A possible way to take advantage of loss aversion without the negative reaction is through the use of a deposit contract. The P4P program would have 2 options. The first option would be for the physician to receive $1000 if his score increases by 10 percentage points from the previous year. However, the physician has a second option to enter a “deposit.” If the physician submits this $500 deposit and his or her mammogram score increases by 10 percentage points, the physician receives $2000 (instead of $1000). If the mammogram score is not increased by 10 percentage points, the physician loses the $500 deposit. Such a program has several advantages. First, it introduces loss aversion, as the physician will be motivated not to lose the $500. Second, it takes advantage of the fact that individuals are overly optimistic in predicting their success and that physicians electively enter the program. Third, it will make it easy for the health plan to identify physicians who are engaged in the program. The downside is that the health plan’s fraction of the incentive has increased from $1000 to $1500.

Reducing the Complexity of an Incentive Plan Increases the Behavioral Response. When given a choice of potential rewards, most people are risk averse; they will choose an option with absolute certainty over an option involving an uncertain but likely more valuable outcome. This principle of risk aversion is illustrated in a study21 whereby subjects were given a choice between a 1-week vacation that was certain or a 3-week vacation that they had a 50% chance of winning. Most subjects chose the 1-week vacation. Although the 50% chance of a 3-week vacation might be considered a more rational choice in strict economic terms because the expected return of such a choice is 1.5 weeks of vacation, most people will choose the sure thing because they perceive it to be a better choice than the possibility of getting nothing at all.

A related phenomenon is that individuals often cannot process complex decisions that are tied to a financial incentive. Current P4P incentive programs are complex for a physician. It is cognitively difficult to keep track of complex trade-offs such as the following: “If I spend 5 more minutes with Mrs Jones discussing the advantages of a mammogram, I could increase my overall mammogram rate to x%, which might put me in the 75th percentile for my peer physicians and possibly lead to an incentive at the end of the year, versus spending 5 minutes with Mrs Jones might put me behind for my morning.”24 Because the P4P program decision is complex, while the concern of being late is clear and tangible, the physician is going to push off discussing the mammogram so that he or she is not late in the patient schedule.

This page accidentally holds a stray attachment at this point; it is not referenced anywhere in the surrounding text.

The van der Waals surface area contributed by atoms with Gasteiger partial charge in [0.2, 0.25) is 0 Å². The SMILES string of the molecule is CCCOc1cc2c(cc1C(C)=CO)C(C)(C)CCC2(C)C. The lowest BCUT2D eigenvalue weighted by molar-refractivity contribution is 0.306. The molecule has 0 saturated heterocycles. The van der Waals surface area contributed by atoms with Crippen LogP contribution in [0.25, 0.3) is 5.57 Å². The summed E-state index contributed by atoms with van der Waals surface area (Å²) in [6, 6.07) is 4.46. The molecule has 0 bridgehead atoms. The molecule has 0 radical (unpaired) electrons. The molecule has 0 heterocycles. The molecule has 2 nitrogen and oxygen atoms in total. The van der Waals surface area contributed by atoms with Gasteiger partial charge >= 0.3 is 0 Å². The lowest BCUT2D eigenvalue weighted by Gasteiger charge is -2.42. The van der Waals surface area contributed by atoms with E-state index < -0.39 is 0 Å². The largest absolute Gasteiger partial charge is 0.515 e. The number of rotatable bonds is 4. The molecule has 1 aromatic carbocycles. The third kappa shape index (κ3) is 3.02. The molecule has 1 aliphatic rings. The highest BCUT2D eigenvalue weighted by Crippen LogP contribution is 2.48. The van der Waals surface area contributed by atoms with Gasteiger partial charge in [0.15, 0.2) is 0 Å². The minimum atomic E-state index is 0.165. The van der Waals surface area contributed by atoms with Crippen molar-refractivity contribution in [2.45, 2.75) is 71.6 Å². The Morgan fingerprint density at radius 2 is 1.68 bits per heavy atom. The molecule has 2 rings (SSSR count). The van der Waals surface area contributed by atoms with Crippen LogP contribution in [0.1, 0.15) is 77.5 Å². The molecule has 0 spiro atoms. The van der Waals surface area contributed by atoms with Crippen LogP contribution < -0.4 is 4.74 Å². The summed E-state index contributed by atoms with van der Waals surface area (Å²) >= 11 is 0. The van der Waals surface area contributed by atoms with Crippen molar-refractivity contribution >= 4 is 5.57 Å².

How can P4P programs decrease uncertainty and complexity? As already noted, some health plans use relative thresholds such as paying those physicians in the top quartile of performance as the basis for determining who “wins.” This type of payout scheme creates great uncertainty for the physician. The level of performance necessary to earn the incentive is unknown until after the fact, frequently 6 to 12 months later when physicians can be sorted by rank order of performance. A new form of incentive payment being used is a “shared savings” program. If the costs of care for a patient are less than what would be expected and quality measures are met, the health plan and the physician group share the savings.25 In a shared saving program, there is uncertainty about whether there will be any cost savings and about the complexity of determining how much cost savings there will be to fund incentive payments. In contrast, absolute thresholds known in advance provide greater certainty to the physician trying to hit the target.